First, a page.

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Question: What happened to all the different Alaska time zones?
Curious Alaska: In the 1980s, Alaska reduced its number of time zones from four to two. But even today, a slice of the Aleutian Islands is still an hour behind the rest of the state.
A part of the Alaska mystique died that year — at least, according to one account from the Daily News.
It was 1983, and the relatively young state spanned four total time zones, fracturing the state into a puzzle of different moments in the day from Juneau to the Aleutians, which, according to news reports, was a boast on Alaska postcards.
The U.S. Department of Transportation consolidated the time zones and a New York Times report called it the “one of the most comprehensive time zone changes in the last century.”
Alaska students would have to walk to school in the dark each winter, state employees would get more daylight at the end of the day and the change would stir less confusion among tourists flying from Nome to Anchorage, news reports at the time declared.
On Oct. 30 of that year, clocks in Anchorage and Fairbanks didn’t change because daylight saving time was ending, which would usually have prompted setting the clock back one hour. Clocks in Southeast shifted back two full hours, away from Pacific Standard Time. Those in a small segment between Southeast and Southcentral would turn their clocks back one hour — off of Yukon Standard Time. This also meant eliminating Bering Sea time, and those in Kotzebue and Nome shifted their clocks ahead an hour. Clocks west of Unalaska and clocks on the Metlakatla Indian Reservation wouldn’t change.
The majority of the state would transition to what was then called Yukon Time (an hour behind Pacific Standard Time), though news reports stated the name was expected to change to Alaska Time in the future.
The decision, proposed by Gov. Bill Sheffield’s administration and the Alaska legislature, was the subject of a March Daily News section, where readers wrote in with a variety of perspectives. Some argued in favor of keeping the existing time zones while others fully supported the consolidation.
The Department of Transportation held public hearings on the decision and received hundreds of letters about the potential change before one attorney wrote the final decision, which was signed by transportation secretary Elizabeth Dole, an ADN story at the time reported.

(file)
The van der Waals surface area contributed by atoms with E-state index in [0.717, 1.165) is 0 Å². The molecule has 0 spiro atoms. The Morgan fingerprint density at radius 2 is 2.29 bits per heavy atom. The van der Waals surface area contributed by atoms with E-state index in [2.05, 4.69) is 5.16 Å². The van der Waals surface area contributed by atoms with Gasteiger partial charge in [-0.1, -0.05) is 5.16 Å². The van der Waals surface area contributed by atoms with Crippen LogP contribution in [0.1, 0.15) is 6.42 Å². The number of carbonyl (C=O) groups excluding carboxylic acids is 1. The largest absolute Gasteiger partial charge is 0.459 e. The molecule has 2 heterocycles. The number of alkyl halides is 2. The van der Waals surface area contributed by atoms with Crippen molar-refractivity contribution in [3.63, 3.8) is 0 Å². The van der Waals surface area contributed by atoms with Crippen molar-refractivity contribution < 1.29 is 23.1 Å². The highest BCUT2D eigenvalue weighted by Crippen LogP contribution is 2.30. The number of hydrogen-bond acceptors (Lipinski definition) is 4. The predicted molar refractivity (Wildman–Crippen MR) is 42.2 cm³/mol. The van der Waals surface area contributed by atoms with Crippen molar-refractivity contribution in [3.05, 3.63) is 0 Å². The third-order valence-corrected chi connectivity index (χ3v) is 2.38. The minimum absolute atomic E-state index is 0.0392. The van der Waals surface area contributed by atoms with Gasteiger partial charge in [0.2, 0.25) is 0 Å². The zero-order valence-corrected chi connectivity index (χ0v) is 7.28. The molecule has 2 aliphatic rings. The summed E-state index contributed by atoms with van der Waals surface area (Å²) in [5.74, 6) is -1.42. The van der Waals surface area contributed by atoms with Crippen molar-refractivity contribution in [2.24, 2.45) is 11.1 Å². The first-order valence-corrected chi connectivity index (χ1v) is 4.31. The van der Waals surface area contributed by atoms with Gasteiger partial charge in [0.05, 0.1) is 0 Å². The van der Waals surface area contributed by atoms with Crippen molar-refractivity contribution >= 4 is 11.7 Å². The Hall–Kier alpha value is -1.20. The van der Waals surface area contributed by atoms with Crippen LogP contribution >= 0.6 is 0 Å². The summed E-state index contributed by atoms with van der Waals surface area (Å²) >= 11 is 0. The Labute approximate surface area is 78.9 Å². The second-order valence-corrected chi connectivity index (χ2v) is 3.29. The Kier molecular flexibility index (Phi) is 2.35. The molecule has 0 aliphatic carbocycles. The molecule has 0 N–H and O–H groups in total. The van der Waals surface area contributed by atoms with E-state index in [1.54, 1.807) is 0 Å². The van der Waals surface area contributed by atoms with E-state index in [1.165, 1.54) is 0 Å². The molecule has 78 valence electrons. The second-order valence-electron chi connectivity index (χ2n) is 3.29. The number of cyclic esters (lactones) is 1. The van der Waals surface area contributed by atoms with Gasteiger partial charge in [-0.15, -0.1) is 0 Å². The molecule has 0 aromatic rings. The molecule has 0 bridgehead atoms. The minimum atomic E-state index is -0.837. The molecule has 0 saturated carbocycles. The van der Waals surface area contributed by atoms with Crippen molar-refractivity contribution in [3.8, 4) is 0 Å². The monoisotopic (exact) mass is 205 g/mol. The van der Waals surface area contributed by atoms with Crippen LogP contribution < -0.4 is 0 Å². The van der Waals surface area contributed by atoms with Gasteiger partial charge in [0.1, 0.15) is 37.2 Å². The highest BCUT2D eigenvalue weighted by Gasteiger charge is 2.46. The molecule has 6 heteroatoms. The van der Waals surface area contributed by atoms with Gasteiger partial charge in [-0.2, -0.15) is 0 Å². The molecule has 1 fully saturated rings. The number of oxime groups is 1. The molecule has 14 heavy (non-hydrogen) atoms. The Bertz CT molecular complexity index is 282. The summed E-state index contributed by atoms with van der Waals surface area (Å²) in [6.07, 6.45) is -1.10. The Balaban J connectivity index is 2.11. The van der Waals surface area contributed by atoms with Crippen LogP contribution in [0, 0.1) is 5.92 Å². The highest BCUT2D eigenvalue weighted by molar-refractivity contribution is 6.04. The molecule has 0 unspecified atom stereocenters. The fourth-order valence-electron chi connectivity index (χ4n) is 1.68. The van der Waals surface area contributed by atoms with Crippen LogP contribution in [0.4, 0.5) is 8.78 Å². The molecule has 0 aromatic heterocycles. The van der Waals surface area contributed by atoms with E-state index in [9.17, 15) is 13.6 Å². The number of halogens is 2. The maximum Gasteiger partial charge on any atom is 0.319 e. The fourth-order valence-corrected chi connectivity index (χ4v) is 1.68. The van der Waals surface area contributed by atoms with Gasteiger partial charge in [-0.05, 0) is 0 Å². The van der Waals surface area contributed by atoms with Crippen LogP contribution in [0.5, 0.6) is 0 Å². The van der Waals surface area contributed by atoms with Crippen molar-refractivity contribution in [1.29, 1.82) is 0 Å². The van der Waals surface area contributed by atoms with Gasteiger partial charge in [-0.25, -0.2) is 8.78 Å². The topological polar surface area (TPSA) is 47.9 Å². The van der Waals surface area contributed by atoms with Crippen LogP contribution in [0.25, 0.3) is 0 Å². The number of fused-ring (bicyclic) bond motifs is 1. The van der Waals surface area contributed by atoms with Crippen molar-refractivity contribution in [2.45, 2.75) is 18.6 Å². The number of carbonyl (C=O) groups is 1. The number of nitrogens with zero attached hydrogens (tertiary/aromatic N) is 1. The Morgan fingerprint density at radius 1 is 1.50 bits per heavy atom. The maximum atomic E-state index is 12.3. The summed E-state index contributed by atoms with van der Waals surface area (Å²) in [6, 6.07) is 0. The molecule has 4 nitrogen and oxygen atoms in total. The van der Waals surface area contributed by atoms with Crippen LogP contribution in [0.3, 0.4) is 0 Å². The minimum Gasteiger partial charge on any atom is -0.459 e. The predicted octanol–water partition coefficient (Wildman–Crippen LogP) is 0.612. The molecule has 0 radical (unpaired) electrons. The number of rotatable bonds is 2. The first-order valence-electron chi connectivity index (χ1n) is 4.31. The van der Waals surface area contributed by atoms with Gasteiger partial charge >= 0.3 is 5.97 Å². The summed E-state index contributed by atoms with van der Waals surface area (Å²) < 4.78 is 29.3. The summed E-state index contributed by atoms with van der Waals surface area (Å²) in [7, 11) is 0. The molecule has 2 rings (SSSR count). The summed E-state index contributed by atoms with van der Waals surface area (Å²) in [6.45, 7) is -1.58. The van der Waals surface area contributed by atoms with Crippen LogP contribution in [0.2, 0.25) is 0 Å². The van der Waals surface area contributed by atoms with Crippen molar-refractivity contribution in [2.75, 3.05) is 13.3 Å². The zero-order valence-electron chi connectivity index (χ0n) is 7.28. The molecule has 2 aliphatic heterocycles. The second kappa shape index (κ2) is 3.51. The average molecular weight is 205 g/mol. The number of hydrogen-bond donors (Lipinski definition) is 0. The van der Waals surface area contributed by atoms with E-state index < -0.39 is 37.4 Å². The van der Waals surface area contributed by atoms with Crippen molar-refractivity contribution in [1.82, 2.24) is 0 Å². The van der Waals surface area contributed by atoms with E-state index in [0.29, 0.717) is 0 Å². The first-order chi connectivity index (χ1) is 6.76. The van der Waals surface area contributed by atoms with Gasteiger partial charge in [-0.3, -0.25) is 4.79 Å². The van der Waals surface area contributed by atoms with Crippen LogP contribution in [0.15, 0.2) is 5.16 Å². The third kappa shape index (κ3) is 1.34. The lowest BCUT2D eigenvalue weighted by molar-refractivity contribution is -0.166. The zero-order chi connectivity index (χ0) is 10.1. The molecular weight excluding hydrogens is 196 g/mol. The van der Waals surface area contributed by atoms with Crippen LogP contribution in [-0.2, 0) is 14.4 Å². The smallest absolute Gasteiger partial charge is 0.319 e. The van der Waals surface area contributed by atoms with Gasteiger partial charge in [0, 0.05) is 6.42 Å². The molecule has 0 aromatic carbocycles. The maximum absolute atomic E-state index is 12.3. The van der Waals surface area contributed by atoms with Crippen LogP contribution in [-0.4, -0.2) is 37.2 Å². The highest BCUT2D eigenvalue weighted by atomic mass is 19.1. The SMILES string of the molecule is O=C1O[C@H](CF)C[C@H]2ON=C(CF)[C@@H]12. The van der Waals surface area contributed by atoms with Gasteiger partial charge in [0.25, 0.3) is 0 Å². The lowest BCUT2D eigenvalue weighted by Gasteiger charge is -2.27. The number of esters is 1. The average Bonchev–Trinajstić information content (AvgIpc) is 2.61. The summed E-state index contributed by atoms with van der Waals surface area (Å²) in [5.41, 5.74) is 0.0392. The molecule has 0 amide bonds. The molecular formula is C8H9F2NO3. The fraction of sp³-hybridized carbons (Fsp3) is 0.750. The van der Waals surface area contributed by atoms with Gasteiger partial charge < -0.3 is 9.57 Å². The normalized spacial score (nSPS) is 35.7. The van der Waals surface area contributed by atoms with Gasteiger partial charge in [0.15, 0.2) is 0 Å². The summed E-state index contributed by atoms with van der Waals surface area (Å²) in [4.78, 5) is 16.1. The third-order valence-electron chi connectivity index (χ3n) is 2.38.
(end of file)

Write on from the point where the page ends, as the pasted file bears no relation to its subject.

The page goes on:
The mid-’80s change impacted then-Palmer resident Tony Pippel significantly. He was working in insurance at the time and said the shift pushed him an hour closer to people he was doing business with outside the state.
“You had to make your calls pretty early in the morning to catch anyone still open back east,” Pippel said.
Even being closer to the West Coast was easier, he said, plus the change standardized things in Alaska and made travel easier.
Today, a small segment of the state is still on its own clock — known as Hawaii-Aleutian Standard Time. Adak, an island west of Unalaska and far out in the Aleutians, operates an hour behind the rest of the state. That means waking up extra early to do business, said Steve Carroll, who runs a hotel business serving caribou hunters, Navy veterans who were formerly stationed there and those in search of the island’s rare birds and plants.
Carroll on Monday had been up since 5 a.m. because a New York-based prospective traveler rang early to inquire about lodging. The New Yorker asked if the call had woken Carroll.
“I said, ‘Yeah, but that’s OK,’ ” Carroll said.
He’s used to the time zone by now, though he still has to wake up fairly early to check on orders of supplies and parts before places in the Lower 48 close at the end of the day. He does most of his business between the hours of 6 and 11 a.m. since, as Carroll noted, there’s no Home Depot on the island, though Amazon does deliver.
In the 1800s, the Lower 48 set up Eastern, Central, Mountain and Pacific time zones to bring order to railroad travel. But at the time, Alaska didn’t have railroads and was left out of the new time zone system, historian Frank Norris wrote in 2001 for the Alaska Historical Society.
In the 20th century, Alaska went through many rounds of time zone pingpong amid two world wars, several debates and proposals as well as tension over whether to move the capital from Juneau to the Railbelt before the ultimate decision in 1983.
That tension, Norris said in a recent interview, spurred Gov. Sheffield to propose the time zone consolidation as a means of burying the hatchet between the two regions of the state jockeying for the capital. The Railbelt was two hours behind Southeast for many years.
“That meant that there were several hours a day where businesses couldn’t talk to each other,” Norris said. “And so Sheffield essentially said, ‘Let’s meet halfway.’ ”
But it was a compromise, Norris said, because it moved much of the state off sun time — meaning the sun wouldn’t be near the highest point in the sky at noon for most communities.
“Something’s got to give,” Norris said. “You either have a whole bunch of different time zones, which you could argue Alaska really ought to have ... but it’s either that, or you have these very odd times of the sun coming up and going down. So there’s no perfect system.”
But when it comes to the long lens of history, Alaska has only really relied on time zones for a short period of time, said Ian Hartman, an associate professor of history who chairs the history department at University of Alaska Anchorage.
“This is a state that has for far longer relied upon the rhythms of the season for purposes of subsistence,” Hartman said. “When the salmon run, when the ice breaks up off the rivers, when the snow starts to melt, when you can engage in some type of subsistence lifestyle is going to be far more, I think, important than a time zone — which in a lot of ways is arbitrary.”